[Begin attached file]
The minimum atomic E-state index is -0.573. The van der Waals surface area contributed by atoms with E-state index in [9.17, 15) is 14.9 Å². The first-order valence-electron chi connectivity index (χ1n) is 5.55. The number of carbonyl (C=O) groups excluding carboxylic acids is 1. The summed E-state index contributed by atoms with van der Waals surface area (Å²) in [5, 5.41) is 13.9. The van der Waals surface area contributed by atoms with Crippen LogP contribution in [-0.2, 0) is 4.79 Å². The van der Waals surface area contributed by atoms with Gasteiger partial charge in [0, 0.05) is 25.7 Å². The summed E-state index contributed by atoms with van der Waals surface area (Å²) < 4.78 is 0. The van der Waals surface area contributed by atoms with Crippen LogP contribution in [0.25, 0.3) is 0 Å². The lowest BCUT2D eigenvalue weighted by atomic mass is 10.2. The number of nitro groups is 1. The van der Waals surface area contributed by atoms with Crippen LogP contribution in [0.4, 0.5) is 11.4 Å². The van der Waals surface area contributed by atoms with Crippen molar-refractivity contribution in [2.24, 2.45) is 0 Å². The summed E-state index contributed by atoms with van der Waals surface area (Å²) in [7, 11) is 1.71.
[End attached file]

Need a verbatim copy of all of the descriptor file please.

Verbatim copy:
The minimum atomic E-state index is -0.573. The van der Waals surface area contributed by atoms with E-state index in [9.17, 15) is 14.9 Å². The first-order valence-electron chi connectivity index (χ1n) is 5.55. The number of carbonyl (C=O) groups excluding carboxylic acids is 1. The summed E-state index contributed by atoms with van der Waals surface area (Å²) in [5, 5.41) is 13.9. The van der Waals surface area contributed by atoms with Crippen LogP contribution in [-0.2, 0) is 4.79 Å². The van der Waals surface area contributed by atoms with Gasteiger partial charge in [0, 0.05) is 25.7 Å². The summed E-state index contributed by atoms with van der Waals surface area (Å²) < 4.78 is 0. The van der Waals surface area contributed by atoms with Crippen LogP contribution in [0.25, 0.3) is 0 Å². The lowest BCUT2D eigenvalue weighted by atomic mass is 10.2. The number of nitro groups is 1. The van der Waals surface area contributed by atoms with Crippen LogP contribution in [0.4, 0.5) is 11.4 Å². The van der Waals surface area contributed by atoms with Crippen molar-refractivity contribution in [2.24, 2.45) is 0 Å². The summed E-state index contributed by atoms with van der Waals surface area (Å²) in [7, 11) is 1.71.